Ol' Logan's creepy, feral turn 'courtesy' of Wolverine #105 by Larry Hama and Val Semeiks. And don't worry, they find Mr. Winky eventually...

Friday, September 16, 2011

The Definitive Star Wars Viewing Order

Since the release of Episode III, Star Wars fans everywhere have argued about in what order n00bs should watch the movies. Some argue that you should watch them numerically, 1-6, an experience the story the way it was meant to be told. Others argue that you shouldn't start with the shitty ones and should watch them 4-6 and 1-3. Hell, some argue you should just ignore the prequels all together. I, however, argue that such linear approaches to watching these modern myths lessen their impact and have devised my own, dare I say perfect, viewing order: 4, 1, 2, 5, 3, 6.

The crux of this order comes from the moment in Episode II where Anakin loses his hand. In the theater I remember being upset that there wasn't more of a moment for Anakin's loss of limb like there was for Luke. I couldn't believe they would drop the ball on one of the most connective moments between father and son. "Foul," I cried out, "George Lucas has lost his damn mind!"

And then it hit me: It doesn't matter if Anakin loses a hand. It only matters that Luke does because it explicitly shows him on the same path as his father.

So it got me thinking about how to watch these movies when they were all finished. Obviously if I watched Empire before Clones, I would want a big deal made of Anakin losing his hand. However, if I watched Clones (and by extension Sith) before Empire then the magical "I am your Father" moment and the lead up to it is lost. So I took a page out of the non-linear storytelling that Tarantino loves so much and came up with my order: 4, 1, 2, 5, 3, 6.

Let's break it down by movie, shall we?

Episode IV: A New Hope

Let's just cut to the chase: A New Hope is everything that a fan wants from a Star Wars movie. It has action, romance, space battles, lightsaber battles, quippy one liners, and truly fantastic set pieces. If this movie doesn't get your motor running, you need to check your pulse because you might be dead. It's the perfect introduction to the larger world that is Star Wars with enough hints to get you hooked, but with enough resolution to make you satisfied by the end.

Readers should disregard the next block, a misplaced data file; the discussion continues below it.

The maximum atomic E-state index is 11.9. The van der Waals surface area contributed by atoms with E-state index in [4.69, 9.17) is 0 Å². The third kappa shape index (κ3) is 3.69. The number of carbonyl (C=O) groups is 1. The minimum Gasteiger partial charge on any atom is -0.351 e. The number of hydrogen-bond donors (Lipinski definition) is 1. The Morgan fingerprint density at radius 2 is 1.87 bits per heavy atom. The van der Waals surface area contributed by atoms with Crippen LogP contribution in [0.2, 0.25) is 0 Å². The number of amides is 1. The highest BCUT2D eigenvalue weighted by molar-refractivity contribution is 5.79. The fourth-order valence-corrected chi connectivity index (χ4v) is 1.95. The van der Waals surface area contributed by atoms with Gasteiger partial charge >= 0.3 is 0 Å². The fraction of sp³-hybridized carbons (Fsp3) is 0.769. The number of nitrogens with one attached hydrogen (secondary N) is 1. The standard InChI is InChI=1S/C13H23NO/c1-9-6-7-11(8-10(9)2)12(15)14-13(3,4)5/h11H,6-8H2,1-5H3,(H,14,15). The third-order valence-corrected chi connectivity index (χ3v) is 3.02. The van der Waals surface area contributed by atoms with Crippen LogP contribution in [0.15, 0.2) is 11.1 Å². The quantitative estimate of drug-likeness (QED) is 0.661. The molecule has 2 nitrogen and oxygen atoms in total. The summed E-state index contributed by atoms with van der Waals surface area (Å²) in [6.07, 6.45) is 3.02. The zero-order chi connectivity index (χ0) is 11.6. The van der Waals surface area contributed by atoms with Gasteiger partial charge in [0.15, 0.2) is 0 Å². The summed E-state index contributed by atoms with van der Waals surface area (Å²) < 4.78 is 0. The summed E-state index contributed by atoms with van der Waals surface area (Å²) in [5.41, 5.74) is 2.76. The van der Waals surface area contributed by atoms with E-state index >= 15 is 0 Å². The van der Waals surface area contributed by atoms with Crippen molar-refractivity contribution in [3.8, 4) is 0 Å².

This movie establishes that Obi-Wan and Anakin were friends in a more civilized age, fought in the clone wars, and ultimately that Anakin was killed by Darth Vader. It sets the stage for a lot of things that, if seen in numerical order, might not jive as well as it would as an introduction.

Episode I: The Phantom Menace

Operating as a flashback, Phantom shows us the world that Obi-Wan hinted at in A New Hope. Seen on it's own, or first, it might scare people off with it's wooden acting and confusing character choices, but with a bit of investment from a previous movie Menace becomes much more engaging to watch.

You know, for all the shit it gets, Menace isn't that bad. It's the only happy chapter of the saga and acts as a nice contrast to the rest of the movies. A contrast you'll see almost immediately with the next chapter.

Episode II: Attack of the Clones

Here's where things start getting fun and/or dark. Still in flashback mode, Clones illustrates the friendship and friction that Obi-Wan and Anakin had. You see the flares of that Skywalker impetuousness, the Skywalker compassion, the start of the Clone War, plenty of action, and a hint of despair.

It's here that you start to see the beginnings of The Empire, the tragedy of Anakin's path, and the threads start coming together.

Episode V: The Empire Strikes Back

Back to the "present", we find Luke on the next leg of his journey. Without the guiding hand of Obi-Wan, Luke is sent to train with Yoda who is more than reluctant to continue with him. Yoda thinks he's too old (which has been set up by him making the same argument about Anakin in Episode I and all the younglings in Episode II), too headstrong, and, probably, too whiny.

While Luke trains there are hints to his connection with Vader and explicit examples of him acting just like Anakin. So when Luke rushes in to save his friends because he just loves them so much (similar to Anakin in Episode II) and as a result gets his ass beat by a Sith Lord (again, just like Anakin), you expect that Vader is going to make another notch on his 'Skywalkers killed' belt. Then, right when you know that killing blow is going to happen, Vader drops the truth and shatters Luke's (and the audience's) world. Seething with questions of how such a thing could happen, it's time to turn to Episode III.